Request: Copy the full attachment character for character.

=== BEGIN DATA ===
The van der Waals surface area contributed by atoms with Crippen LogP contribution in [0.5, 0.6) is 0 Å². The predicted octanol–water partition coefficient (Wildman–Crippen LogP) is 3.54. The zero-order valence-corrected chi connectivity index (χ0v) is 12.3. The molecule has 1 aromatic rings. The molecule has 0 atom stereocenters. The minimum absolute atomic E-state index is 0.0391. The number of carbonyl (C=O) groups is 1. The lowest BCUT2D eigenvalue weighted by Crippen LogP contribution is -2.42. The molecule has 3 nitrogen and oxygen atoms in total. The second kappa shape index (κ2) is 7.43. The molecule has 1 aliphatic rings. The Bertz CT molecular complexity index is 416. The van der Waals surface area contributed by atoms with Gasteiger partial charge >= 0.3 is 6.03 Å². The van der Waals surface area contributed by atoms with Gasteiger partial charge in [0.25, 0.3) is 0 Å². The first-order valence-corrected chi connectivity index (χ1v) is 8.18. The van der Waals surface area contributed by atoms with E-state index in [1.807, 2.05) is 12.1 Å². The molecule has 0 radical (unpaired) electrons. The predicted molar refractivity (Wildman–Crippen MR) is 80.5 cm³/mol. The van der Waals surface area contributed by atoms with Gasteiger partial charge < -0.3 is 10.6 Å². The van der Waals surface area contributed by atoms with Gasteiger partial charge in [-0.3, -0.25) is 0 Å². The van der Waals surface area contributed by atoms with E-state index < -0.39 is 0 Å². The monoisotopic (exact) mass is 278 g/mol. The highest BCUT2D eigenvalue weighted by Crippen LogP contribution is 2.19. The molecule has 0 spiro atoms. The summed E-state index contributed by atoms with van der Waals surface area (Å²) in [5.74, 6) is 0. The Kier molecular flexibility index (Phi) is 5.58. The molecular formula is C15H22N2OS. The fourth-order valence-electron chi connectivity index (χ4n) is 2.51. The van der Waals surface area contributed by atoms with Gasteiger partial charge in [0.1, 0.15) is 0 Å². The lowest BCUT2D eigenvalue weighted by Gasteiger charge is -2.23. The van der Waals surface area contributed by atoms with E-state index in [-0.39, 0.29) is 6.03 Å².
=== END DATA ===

The van der Waals surface area contributed by atoms with Crippen LogP contribution in [0.5, 0.6) is 0 Å². The predicted octanol–water partition coefficient (Wildman–Crippen LogP) is 3.54. The zero-order valence-corrected chi connectivity index (χ0v) is 12.3. The molecule has 1 aromatic rings. The molecule has 0 atom stereocenters. The minimum absolute atomic E-state index is 0.0391. The number of carbonyl (C=O) groups is 1. The lowest BCUT2D eigenvalue weighted by Crippen LogP contribution is -2.42. The molecule has 3 nitrogen and oxygen atoms in total. The second kappa shape index (κ2) is 7.43. The molecule has 1 aliphatic rings. The Bertz CT molecular complexity index is 416. The van der Waals surface area contributed by atoms with Gasteiger partial charge >= 0.3 is 6.03 Å². The van der Waals surface area contributed by atoms with Gasteiger partial charge in [0.25, 0.3) is 0 Å². The first-order valence-corrected chi connectivity index (χ1v) is 8.18. The van der Waals surface area contributed by atoms with E-state index in [1.807, 2.05) is 12.1 Å². The molecule has 0 radical (unpaired) electrons. The predicted molar refractivity (Wildman–Crippen MR) is 80.5 cm³/mol. The van der Waals surface area contributed by atoms with Gasteiger partial charge < -0.3 is 10.6 Å². The van der Waals surface area contributed by atoms with Gasteiger partial charge in [-0.3, -0.25) is 0 Å². The van der Waals surface area contributed by atoms with E-state index < -0.39 is 0 Å². The monoisotopic (exact) mass is 278 g/mol. The highest BCUT2D eigenvalue weighted by Crippen LogP contribution is 2.19. The molecule has 0 spiro atoms. The summed E-state index contributed by atoms with van der Waals surface area (Å²) in [5.74, 6) is 0. The Kier molecular flexibility index (Phi) is 5.58. The molecular formula is C15H22N2OS. The fourth-order valence-electron chi connectivity index (χ4n) is 2.51. The van der Waals surface area contributed by atoms with Gasteiger partial charge in [0.1, 0.15) is 0 Å². The lowest BCUT2D eigenvalue weighted by Gasteiger charge is -2.23. The van der Waals surface area contributed by atoms with E-state index in [-0.39, 0.29) is 6.03 Å².